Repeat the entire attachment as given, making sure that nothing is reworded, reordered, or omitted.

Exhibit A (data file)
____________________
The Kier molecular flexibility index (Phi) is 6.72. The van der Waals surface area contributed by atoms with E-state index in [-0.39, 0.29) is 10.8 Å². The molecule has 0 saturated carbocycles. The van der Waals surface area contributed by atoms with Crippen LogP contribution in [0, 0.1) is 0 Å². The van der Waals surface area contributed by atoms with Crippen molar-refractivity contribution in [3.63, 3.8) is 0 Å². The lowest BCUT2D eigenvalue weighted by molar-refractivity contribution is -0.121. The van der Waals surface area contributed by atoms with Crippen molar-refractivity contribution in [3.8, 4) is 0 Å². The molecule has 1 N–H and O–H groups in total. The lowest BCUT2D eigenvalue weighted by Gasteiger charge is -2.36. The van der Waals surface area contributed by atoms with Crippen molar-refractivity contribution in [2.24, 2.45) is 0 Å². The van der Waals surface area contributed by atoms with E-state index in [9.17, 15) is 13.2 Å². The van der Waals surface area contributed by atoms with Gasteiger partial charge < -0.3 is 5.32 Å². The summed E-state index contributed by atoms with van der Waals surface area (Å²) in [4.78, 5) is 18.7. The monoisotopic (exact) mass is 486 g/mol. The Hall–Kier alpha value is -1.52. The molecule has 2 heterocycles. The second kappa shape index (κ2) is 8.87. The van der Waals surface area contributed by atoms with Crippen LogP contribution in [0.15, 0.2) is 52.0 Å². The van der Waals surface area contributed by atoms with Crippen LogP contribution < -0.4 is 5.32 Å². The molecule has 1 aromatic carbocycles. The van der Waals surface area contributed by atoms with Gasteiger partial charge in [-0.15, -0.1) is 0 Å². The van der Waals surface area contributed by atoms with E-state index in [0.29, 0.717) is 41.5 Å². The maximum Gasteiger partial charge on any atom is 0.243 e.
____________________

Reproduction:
The Kier molecular flexibility index (Phi) is 6.72. The van der Waals surface area contributed by atoms with E-state index in [-0.39, 0.29) is 10.8 Å². The molecule has 0 saturated carbocycles. The van der Waals surface area contributed by atoms with Crippen LogP contribution in [0, 0.1) is 0 Å². The van der Waals surface area contributed by atoms with Crippen molar-refractivity contribution in [3.63, 3.8) is 0 Å². The lowest BCUT2D eigenvalue weighted by molar-refractivity contribution is -0.121. The van der Waals surface area contributed by atoms with Crippen molar-refractivity contribution in [3.8, 4) is 0 Å². The molecule has 1 N–H and O–H groups in total. The lowest BCUT2D eigenvalue weighted by Gasteiger charge is -2.36. The van der Waals surface area contributed by atoms with Crippen molar-refractivity contribution in [2.24, 2.45) is 0 Å². The van der Waals surface area contributed by atoms with E-state index in [9.17, 15) is 13.2 Å². The van der Waals surface area contributed by atoms with Gasteiger partial charge < -0.3 is 5.32 Å². The summed E-state index contributed by atoms with van der Waals surface area (Å²) in [4.78, 5) is 18.7. The monoisotopic (exact) mass is 486 g/mol. The Hall–Kier alpha value is -1.52. The molecule has 2 heterocycles. The second kappa shape index (κ2) is 8.87. The van der Waals surface area contributed by atoms with Crippen LogP contribution in [0.15, 0.2) is 52.0 Å². The van der Waals surface area contributed by atoms with Crippen LogP contribution < -0.4 is 5.32 Å². The molecule has 1 aromatic carbocycles. The van der Waals surface area contributed by atoms with Gasteiger partial charge in [-0.15, -0.1) is 0 Å². The van der Waals surface area contributed by atoms with E-state index in [0.29, 0.717) is 41.5 Å². The maximum Gasteiger partial charge on any atom is 0.243 e.